Separation Anxiety: Planning a Novice Low unit without even looking at the textbook.

With less than two weeks before school starts I’m trying to get my first couple of units planned for each of the four courses that I teach.  As I continue on my journey to leave the textbook behind in favor of a proficiency-based approach, I find the beginners (French 1) the most challenging group.  There’s something a little scary about being solely responsible for deciding what they need to know at each step along the way!

As I planned their curriculum for the year, I decided that after a week or so spent on greetings, I would begin by teaching them the vocabulary and structures they would need to talk about school supplies.  It seemed to me that if they successfully acquired this vocabulary, it would be an important first step in my maintaining a 90% target language classroom.

I began the process of planning this unit by choosing the authentic materials that I would use to introduce the vocabulary to the students. As you can see by downloading the link below, I came up with an office supply website, two YouTube videos where teens presented their new school supplies, and a school supply list from a French middle school.

For each of these resources I developed both Interpersonal and Presentational tasks to reinforce the vocabulary from the Interpretive activity.  Each of these tasks will result in a formative assessment, as I will collect and assess the Interpretive tasks (Reading/Listening), assess some of dyads for the Interpersonal tasks (by spending a few minutes with various pairs as they complete the task), randomly select pairs to orally present the information gleaned from the interpersonal task (Presentational-Speaking), and collect and assess the Presentational Writing task.

Although I did not have a specific grammatical/structural goal for this unit, I found that I was incorporating the verb avoir into most of the interpersonal activities that I developed– an important novice level structure.  While I haven’t yet written the Integrated Performance Assessment for this unit, I feel comfortable that I can expect the students to use this structure (at least the first and second person singular forms) on the interpersonal task on this evaluation.

If you are looking for proficiency-based activities to teach school supply vocabulary to French 1 students, feel free to use any of these activities—and make sure to let me know how it goes!

Here’s the document with the activities: schoolsupplieslessons

For those of you who are farther along in the process of proficiency-based teaching, please consider sharing the process you use to plan a unit without relying on the vocabulary/structures presented in the textbook.

I’ll look forward to hearing from you!

10 thoughts on “Separation Anxiety: Planning a Novice Low unit without even looking at the textbook.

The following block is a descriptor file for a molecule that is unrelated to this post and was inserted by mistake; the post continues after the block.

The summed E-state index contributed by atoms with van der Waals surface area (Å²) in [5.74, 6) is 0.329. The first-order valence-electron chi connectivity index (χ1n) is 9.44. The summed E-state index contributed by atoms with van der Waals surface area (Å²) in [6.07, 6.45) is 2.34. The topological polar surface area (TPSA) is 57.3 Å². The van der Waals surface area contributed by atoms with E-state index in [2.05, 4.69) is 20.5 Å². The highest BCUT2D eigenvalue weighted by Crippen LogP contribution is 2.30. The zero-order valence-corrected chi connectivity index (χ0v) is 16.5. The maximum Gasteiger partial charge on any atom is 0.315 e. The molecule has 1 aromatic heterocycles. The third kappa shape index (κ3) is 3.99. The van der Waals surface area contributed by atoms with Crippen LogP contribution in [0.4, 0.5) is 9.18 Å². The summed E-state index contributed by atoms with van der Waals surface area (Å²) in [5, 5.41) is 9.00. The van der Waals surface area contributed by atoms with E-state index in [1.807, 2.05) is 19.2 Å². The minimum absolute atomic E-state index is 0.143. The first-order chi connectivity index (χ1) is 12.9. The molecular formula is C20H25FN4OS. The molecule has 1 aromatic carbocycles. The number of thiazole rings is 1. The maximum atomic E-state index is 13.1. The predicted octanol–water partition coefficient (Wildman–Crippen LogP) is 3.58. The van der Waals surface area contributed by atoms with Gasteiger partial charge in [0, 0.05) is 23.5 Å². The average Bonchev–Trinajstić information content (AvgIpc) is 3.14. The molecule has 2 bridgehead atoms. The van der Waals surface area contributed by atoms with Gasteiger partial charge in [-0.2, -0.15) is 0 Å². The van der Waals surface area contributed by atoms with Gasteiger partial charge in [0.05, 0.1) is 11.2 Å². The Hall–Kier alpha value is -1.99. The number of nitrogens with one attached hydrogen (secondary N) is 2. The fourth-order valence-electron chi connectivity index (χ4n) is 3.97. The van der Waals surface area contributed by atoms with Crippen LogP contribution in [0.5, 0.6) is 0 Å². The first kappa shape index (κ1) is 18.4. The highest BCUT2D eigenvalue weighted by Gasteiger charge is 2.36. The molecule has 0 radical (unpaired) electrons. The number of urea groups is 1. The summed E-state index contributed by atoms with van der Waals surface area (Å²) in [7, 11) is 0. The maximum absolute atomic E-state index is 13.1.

1. Kimberly Gaiswinkler

    PS I have been textbookless for a year now and love the freedom. And my students actually comment on how much more French they are learning!

  2. madameshepard Post author

    Thanks so much for your kind comments! It’s good to know that your students are realizing the benefits of your teaching methodology. I have been moving in this direction for a couple of years–I switched to Integrated Proficiency Assessments for all units in all classes last year, but I still have a lot to learn. I’d sure appreciate any feedback you have as I blog about my journey!

  3. Angelika Koerner

    Chère Madame,
    Thank you so much for your blog, it is helping me a lot in getting my head around IPA and the use of authentic resources!

    As I look over the units you created, I am wondering how you share them with your students: do you give them access to the whole document at once (via e-mail or posted on a website or moodle), so they work through it at their own pace?

    1. madameshepard Post author

      Hi, Angelika! At this point, I am just photocopying everything and passing out hard copies, because not all of my students have their own devices. While they do work at their own pace, to some extent, I generally keep their packets. In other words, I don’t grade anything that has left my classroom. If a student finishes his/her work early, I have supplementary assignments and if s/he needs extra time, I have him/her come in at lunch, study hall, or before/after school. The IPA is the major grade for each unit, but I also grade some of the practice activities. It would be impossible, however, for me to grade all of them!

  4. Rob

    The first video in this packet says it’s no longer available. Just thought I’d let you know. Is there a similar one? What was the title…perhaps there is another posted that wasn’t removed?

    1. madameshepard Post author

      Yes, due to the nature of these amateur videos, they seem to come and go pretty quickly. I’ve downloaded some of the more recent videos I’ve used to avoid this problem, but had not yet begun doing so when I created this work. I think you might be able to find a similar video, but you would of course have to create your own questions. Sorry I can’t be more helpful!

  5. Sharon

    Hi Lisa,
    Thank you so much for sharing your incredible resources! I am a new French teacher this fall and really want to embrace using IPAs and proficiency grading. Your work has inspired me and given me an excellent model.

    Reading above, you said your students go at their own pace to some extent. I am wondering how do you give feedback on the work students have done in the packet? Above, you said you grade some activities in the packet, but do you also review activities as a whole class or just with small groups/individuals as students work and have questions? Do you ever give them a written answer key? Thank you for your thoughts! I am still trying to get a feel for how best to use the time I have with students in class.


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